The wintry mix of sleet and snow has become something of a constant for those camping outside of the Supreme Court on Monday. But it’s not the only D.C. element descending upon them. There are few events like a long line to draw in reporters.
“I’ve had it to here with interviews,” Donna Clarke tells me, sitting beneath a blue umbrella and donning a bright-yellow poncho. Despite her best efforts, her newspaper has begun the process of being soaked through. “I can’t keep answering the same questions.”
Clarke has been interviewed more than 20 times already today as one of the more than 50 people who have been camped out ahead of the oral arguments for two historic Supreme Court cases involving gay marriage the justices will hear Tuesday and Wednesday. The only way she is willing to speak is if she’s the one doing the interview.
“I happen to be a private person,” she tells me after asking me what brings me here (editors wanted a color story) and whether I had personal opinions on the matter (not as a journalist, I told her). “But here I am sitting out in front of the Supreme Court, freezing and surrounded by journalists. I keep thinking, ‘Why am I here?’ ”
The reason Clarke gives for coming to Washington with her partner all the way from California is one that gets echoed throughout the line: It’s thrilling to witness history in the making. Sure, the kindness of neighbors in this (mostly) progressive Hooverville, the Starbucks donations from passersby, and the pizza being delivered from ThinkProgress all helps, but it’s the history that makes the rain, the journalists, and the endless hours of sitting on a sidewalk bearable.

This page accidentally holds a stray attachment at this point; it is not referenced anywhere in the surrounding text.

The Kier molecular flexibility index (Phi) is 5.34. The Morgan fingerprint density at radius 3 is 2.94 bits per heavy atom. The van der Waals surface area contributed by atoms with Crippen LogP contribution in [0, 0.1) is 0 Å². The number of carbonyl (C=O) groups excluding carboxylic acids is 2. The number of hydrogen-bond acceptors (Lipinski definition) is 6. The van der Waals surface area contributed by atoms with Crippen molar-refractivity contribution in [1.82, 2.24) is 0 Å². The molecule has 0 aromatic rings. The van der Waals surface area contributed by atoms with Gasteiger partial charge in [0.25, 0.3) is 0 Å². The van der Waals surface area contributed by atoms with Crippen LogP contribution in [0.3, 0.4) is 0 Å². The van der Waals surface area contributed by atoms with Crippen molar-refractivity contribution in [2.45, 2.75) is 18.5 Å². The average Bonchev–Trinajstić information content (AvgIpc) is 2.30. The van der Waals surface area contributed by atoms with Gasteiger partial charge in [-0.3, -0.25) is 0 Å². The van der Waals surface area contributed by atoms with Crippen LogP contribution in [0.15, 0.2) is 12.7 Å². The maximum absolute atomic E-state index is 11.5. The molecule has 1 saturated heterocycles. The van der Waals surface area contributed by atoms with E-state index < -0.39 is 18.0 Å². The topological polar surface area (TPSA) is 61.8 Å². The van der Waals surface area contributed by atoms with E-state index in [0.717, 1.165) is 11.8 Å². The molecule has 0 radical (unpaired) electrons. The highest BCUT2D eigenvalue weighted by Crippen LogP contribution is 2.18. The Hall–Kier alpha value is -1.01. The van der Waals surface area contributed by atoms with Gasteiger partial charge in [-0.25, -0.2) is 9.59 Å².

Just ask Jason Wanacott, who has been in line since 10 a.m. Friday, and says that he personally has done more than 200 interviews.
“That’s not even an exaggeration,” he says. “I was the only person in line here for a while on Friday, and at one point I had 16 people around me all asking me questions at the same time.”
But Wanacott isn’t complaining. He’s psyched to be here. A self-described “huge supporter of gay rights,” Wanacott has been documenting his experience on his blog, Blonde Millennial.
“It was ridiculous, this morning I was blogging under like five inches of snow in my sleeping bag on my cellphone,” he said. “I am not going to forget this experience.”
He’s certainly not the only one for whom this memory won’t soon fade.
For their 25th anniversary, Frank Colasonti Jr. and his partner James Ryder left their home outside of Detroit wearing long johns, hoodies, and jackets ready for a few nights of sleeping on a sidewalk.
“At first we both wanted to go, then my partner got reluctant, and now after actually being here, we’re both onboard wholeheartedly,” Colasonti told me, while Ryder was out buying more camping equipment. Colasonti said he brought three pairs of gloves and two were already completely soaked. “We’re happy to be celebrating [our anniversary] here in the hopes that the two issues will be overturned so we can officially get married and live happily ever after.”
Correction: A previous version of this story mispelled the last name of a woman waiting outside the Supreme Court. The woman's name is Donna Clarke.
This article appears in the March 26, 2013, edition of NJ Daily.